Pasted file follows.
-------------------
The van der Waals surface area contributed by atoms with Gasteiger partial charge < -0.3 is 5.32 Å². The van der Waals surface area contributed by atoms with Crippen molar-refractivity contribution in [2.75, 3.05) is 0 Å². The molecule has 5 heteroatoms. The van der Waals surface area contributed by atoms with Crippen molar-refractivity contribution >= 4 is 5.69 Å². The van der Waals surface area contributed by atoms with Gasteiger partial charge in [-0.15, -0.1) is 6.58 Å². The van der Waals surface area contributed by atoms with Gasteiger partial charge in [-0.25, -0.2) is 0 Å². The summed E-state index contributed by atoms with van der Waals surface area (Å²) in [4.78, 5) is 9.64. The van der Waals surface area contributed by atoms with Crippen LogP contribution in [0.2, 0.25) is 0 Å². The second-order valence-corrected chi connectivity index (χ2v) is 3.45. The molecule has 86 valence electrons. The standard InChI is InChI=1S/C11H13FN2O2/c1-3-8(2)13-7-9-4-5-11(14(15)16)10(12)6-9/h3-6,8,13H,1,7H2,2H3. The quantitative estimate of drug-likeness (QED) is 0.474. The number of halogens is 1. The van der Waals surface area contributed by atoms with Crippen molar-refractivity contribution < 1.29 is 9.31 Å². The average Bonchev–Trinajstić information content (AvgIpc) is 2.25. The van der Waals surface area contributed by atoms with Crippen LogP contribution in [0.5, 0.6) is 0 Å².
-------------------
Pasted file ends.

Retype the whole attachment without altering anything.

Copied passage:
The van der Waals surface area contributed by atoms with Gasteiger partial charge < -0.3 is 5.32 Å². The van der Waals surface area contributed by atoms with Crippen molar-refractivity contribution in [2.75, 3.05) is 0 Å². The molecule has 5 heteroatoms. The van der Waals surface area contributed by atoms with Crippen molar-refractivity contribution >= 4 is 5.69 Å². The van der Waals surface area contributed by atoms with Gasteiger partial charge in [-0.15, -0.1) is 6.58 Å². The van der Waals surface area contributed by atoms with Gasteiger partial charge in [-0.25, -0.2) is 0 Å². The summed E-state index contributed by atoms with van der Waals surface area (Å²) in [4.78, 5) is 9.64. The van der Waals surface area contributed by atoms with Crippen LogP contribution in [0.2, 0.25) is 0 Å². The second-order valence-corrected chi connectivity index (χ2v) is 3.45. The molecule has 86 valence electrons. The standard InChI is InChI=1S/C11H13FN2O2/c1-3-8(2)13-7-9-4-5-11(14(15)16)10(12)6-9/h3-6,8,13H,1,7H2,2H3. The quantitative estimate of drug-likeness (QED) is 0.474. The number of halogens is 1. The van der Waals surface area contributed by atoms with Crippen molar-refractivity contribution < 1.29 is 9.31 Å². The average Bonchev–Trinajstić information content (AvgIpc) is 2.25. The van der Waals surface area contributed by atoms with Crippen LogP contribution in [0.5, 0.6) is 0 Å².